Washington Post: EPA aide assisted in Pruitt housing search

Washington (CNN)Millan Hupp, an aide to embattled Environmental Protection Agency Administrator Scott Pruitt, assisted last year in a search for housing options for Pruitt and his wife, The Washington Post reported on Tuesday, citing multiple sources with knowledge of the matter.

According to the Post, Hupp's involvement in the search included reaching out to a local real estate firm at a time when Pruitt was vacating a condo owned by the wife of a lobbyist for energy and transportation issues.
Three people, including current and former EPA employees, told the newspaper that Hupp was "the point person for Pruitt's search." Hupp, who works as his director of scheduling and advance, "went to view properties for rent or sale" on some nights and weekends, the Post reported, citing two of the sources. Hupp generally used private email in her correspondence with the real estate company but sometimes reached out to the company during work hours, the paper said.
Pruitt is under intense scrutiny in the wake of reports that he rented a room in a condo for around $50 a night from Vicki and Steven Hart, lobbyists whose firm has lobbied the EPA. The scrutiny has raised questions over whether Pruitt will keep his job. CNN has reported, however, that President Donald Trump called Pruitt on Monday evening to tell him to "keep fighting."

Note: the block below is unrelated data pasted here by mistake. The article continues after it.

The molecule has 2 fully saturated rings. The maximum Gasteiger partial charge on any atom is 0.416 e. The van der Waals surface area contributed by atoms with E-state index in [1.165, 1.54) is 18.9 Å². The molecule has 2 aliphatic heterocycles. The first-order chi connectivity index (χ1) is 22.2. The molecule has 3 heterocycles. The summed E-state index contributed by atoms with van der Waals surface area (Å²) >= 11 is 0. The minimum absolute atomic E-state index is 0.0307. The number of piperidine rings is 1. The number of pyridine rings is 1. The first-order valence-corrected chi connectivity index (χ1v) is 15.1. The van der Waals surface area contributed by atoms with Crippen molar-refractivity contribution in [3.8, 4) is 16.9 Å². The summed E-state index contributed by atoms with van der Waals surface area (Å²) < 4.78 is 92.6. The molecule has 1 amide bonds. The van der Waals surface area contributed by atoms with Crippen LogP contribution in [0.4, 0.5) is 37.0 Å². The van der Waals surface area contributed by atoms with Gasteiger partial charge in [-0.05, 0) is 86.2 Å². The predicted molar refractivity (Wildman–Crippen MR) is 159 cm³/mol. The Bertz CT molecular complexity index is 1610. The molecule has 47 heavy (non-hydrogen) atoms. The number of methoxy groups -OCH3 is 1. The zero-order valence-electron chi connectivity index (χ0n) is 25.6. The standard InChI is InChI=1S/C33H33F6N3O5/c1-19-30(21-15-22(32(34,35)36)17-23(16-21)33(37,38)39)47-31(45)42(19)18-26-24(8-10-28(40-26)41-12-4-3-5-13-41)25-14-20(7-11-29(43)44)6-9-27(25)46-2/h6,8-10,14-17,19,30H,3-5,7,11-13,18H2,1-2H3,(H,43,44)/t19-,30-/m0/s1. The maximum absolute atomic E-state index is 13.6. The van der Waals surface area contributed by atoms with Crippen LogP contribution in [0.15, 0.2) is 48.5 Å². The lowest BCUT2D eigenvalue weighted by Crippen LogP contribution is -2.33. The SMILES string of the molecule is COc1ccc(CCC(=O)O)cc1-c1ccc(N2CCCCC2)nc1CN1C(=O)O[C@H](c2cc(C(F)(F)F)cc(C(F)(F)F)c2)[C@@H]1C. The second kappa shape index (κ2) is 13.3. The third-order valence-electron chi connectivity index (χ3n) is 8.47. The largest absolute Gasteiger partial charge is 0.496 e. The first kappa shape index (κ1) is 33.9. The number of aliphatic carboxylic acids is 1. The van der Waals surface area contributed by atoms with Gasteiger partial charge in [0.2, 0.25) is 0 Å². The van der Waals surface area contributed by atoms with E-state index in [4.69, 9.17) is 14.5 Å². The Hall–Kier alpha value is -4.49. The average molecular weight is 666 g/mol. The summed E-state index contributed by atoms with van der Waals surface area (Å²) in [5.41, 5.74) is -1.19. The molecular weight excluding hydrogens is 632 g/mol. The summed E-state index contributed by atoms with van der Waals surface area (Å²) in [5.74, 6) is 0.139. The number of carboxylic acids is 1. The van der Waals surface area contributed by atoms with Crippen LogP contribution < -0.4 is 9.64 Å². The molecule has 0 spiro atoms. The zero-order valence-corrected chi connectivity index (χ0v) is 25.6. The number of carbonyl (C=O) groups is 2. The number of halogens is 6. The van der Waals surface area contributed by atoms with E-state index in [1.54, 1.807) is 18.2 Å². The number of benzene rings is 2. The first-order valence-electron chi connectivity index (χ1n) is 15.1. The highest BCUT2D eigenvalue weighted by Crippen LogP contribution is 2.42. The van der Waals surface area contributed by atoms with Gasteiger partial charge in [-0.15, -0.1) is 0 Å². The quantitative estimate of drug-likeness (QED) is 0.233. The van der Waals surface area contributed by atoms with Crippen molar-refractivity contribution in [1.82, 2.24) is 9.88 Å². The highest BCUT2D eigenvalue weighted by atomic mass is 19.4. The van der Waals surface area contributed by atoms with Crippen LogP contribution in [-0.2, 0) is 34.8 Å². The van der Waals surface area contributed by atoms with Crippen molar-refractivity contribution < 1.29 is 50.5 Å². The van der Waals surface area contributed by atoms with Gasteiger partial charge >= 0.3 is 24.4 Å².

In a statement to the Post, an EPA spokesperson defended the administrator and the agency.
    "This is not news," agency spokesman Jahan Wilcox told the newspaper. "The notion that government resources were used to assist in finding housing is categorically false. Administrator Pruitt and his wife looked at numerous housing options."
    Former general counsel of the Office of Government Ethics Don Fox told the Post, however, that federal officials are prohibited from utilizing subordinates to carry out personal tasks on their behalf.
    The Post noted in its report that Hupp "was one of two EPA employees who recently received significant raises, despite a lack of White House approval. Her salary jumped nearly 33 percent last month, from $86,460 to $114,590."
    In a statement to CNN, EPA spokesman Wilcox said: "The Safe Drinking Water Act provides the EPA with broad authority to appoint scientific, engineering, professional, legal, and administrative positions within EPA without regard to the civil service laws. This is clear authority that has been relied on by previous administrations. The administrator was not aware that these personnel actions had not been submitted to the Presidential Personnel Office. So, the administrator has directed that they be submitted to the Presidential Personnel Office for review."